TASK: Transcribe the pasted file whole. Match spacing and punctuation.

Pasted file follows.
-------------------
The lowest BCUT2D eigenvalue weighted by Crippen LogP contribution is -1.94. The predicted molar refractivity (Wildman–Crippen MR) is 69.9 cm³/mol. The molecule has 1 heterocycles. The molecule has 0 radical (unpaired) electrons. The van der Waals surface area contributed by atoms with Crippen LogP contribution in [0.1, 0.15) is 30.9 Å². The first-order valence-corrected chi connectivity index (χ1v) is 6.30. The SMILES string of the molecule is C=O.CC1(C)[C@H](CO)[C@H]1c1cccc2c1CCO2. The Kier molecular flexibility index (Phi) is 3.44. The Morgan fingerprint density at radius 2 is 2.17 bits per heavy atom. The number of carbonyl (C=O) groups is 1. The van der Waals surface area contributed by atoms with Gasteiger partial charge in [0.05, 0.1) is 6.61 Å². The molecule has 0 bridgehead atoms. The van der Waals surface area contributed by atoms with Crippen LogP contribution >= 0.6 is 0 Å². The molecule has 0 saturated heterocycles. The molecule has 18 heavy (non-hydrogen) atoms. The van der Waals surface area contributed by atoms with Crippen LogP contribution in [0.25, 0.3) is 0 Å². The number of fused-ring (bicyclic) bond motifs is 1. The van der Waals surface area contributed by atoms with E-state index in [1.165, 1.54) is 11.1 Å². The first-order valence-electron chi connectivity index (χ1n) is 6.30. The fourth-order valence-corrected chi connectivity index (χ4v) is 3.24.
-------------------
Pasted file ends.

The lowest BCUT2D eigenvalue weighted by Crippen LogP contribution is -1.94. The predicted molar refractivity (Wildman–Crippen MR) is 69.9 cm³/mol. The molecule has 1 heterocycles. The molecule has 0 radical (unpaired) electrons. The van der Waals surface area contributed by atoms with Crippen LogP contribution in [0.1, 0.15) is 30.9 Å². The first-order valence-corrected chi connectivity index (χ1v) is 6.30. The SMILES string of the molecule is C=O.CC1(C)[C@H](CO)[C@H]1c1cccc2c1CCO2. The Kier molecular flexibility index (Phi) is 3.44. The Morgan fingerprint density at radius 2 is 2.17 bits per heavy atom. The number of carbonyl (C=O) groups is 1. The van der Waals surface area contributed by atoms with Gasteiger partial charge in [0.05, 0.1) is 6.61 Å². The molecule has 0 bridgehead atoms. The van der Waals surface area contributed by atoms with Crippen LogP contribution >= 0.6 is 0 Å². The molecule has 0 saturated heterocycles. The molecule has 18 heavy (non-hydrogen) atoms. The van der Waals surface area contributed by atoms with Crippen LogP contribution in [0.25, 0.3) is 0 Å². The number of fused-ring (bicyclic) bond motifs is 1. The van der Waals surface area contributed by atoms with E-state index in [1.165, 1.54) is 11.1 Å². The first-order valence-electron chi connectivity index (χ1n) is 6.30. The fourth-order valence-corrected chi connectivity index (χ4v) is 3.24.